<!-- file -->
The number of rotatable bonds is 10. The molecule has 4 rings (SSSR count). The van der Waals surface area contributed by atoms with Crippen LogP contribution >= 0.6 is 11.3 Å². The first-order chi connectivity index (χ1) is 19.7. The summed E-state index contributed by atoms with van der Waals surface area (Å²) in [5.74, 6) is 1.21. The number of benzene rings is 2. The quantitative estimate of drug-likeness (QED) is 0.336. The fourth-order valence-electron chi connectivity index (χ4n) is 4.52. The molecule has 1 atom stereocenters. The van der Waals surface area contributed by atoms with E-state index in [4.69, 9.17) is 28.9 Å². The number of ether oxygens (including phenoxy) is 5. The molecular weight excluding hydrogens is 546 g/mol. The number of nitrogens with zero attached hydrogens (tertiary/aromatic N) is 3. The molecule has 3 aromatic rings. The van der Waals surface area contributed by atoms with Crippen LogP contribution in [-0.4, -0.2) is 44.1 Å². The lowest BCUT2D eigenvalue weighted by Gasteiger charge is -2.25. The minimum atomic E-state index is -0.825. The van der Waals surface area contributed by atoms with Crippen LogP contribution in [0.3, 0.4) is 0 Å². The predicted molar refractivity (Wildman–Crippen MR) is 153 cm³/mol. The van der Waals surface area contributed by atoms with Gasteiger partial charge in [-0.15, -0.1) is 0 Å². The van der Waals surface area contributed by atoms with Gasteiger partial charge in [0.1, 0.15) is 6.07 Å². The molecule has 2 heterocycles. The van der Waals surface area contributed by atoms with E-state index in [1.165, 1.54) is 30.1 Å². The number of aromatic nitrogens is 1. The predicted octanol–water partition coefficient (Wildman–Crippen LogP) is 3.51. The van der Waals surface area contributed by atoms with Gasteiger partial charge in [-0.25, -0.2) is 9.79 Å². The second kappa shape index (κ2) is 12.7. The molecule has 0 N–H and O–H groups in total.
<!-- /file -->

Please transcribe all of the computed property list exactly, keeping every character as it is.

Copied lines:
The number of rotatable bonds is 10. The molecule has 4 rings (SSSR count). The van der Waals surface area contributed by atoms with Crippen LogP contribution >= 0.6 is 11.3 Å². The first-order chi connectivity index (χ1) is 19.7. The summed E-state index contributed by atoms with van der Waals surface area (Å²) in [5.74, 6) is 1.21. The number of benzene rings is 2. The quantitative estimate of drug-likeness (QED) is 0.336. The fourth-order valence-electron chi connectivity index (χ4n) is 4.52. The molecule has 1 atom stereocenters. The van der Waals surface area contributed by atoms with E-state index in [4.69, 9.17) is 28.9 Å². The number of ether oxygens (including phenoxy) is 5. The molecular weight excluding hydrogens is 546 g/mol. The number of nitrogens with zero attached hydrogens (tertiary/aromatic N) is 3. The molecule has 3 aromatic rings. The van der Waals surface area contributed by atoms with Crippen LogP contribution in [-0.4, -0.2) is 44.1 Å². The lowest BCUT2D eigenvalue weighted by Gasteiger charge is -2.25. The minimum atomic E-state index is -0.825. The van der Waals surface area contributed by atoms with Crippen LogP contribution in [0.3, 0.4) is 0 Å². The predicted molar refractivity (Wildman–Crippen MR) is 153 cm³/mol. The van der Waals surface area contributed by atoms with Gasteiger partial charge in [-0.15, -0.1) is 0 Å². The van der Waals surface area contributed by atoms with Gasteiger partial charge in [0.1, 0.15) is 6.07 Å². The molecule has 2 heterocycles. The van der Waals surface area contributed by atoms with E-state index in [1.165, 1.54) is 30.1 Å². The number of aromatic nitrogens is 1. The predicted octanol–water partition coefficient (Wildman–Crippen LogP) is 3.51. The van der Waals surface area contributed by atoms with Gasteiger partial charge in [-0.25, -0.2) is 9.79 Å². The second kappa shape index (κ2) is 12.7. The molecule has 0 N–H and O–H groups in total.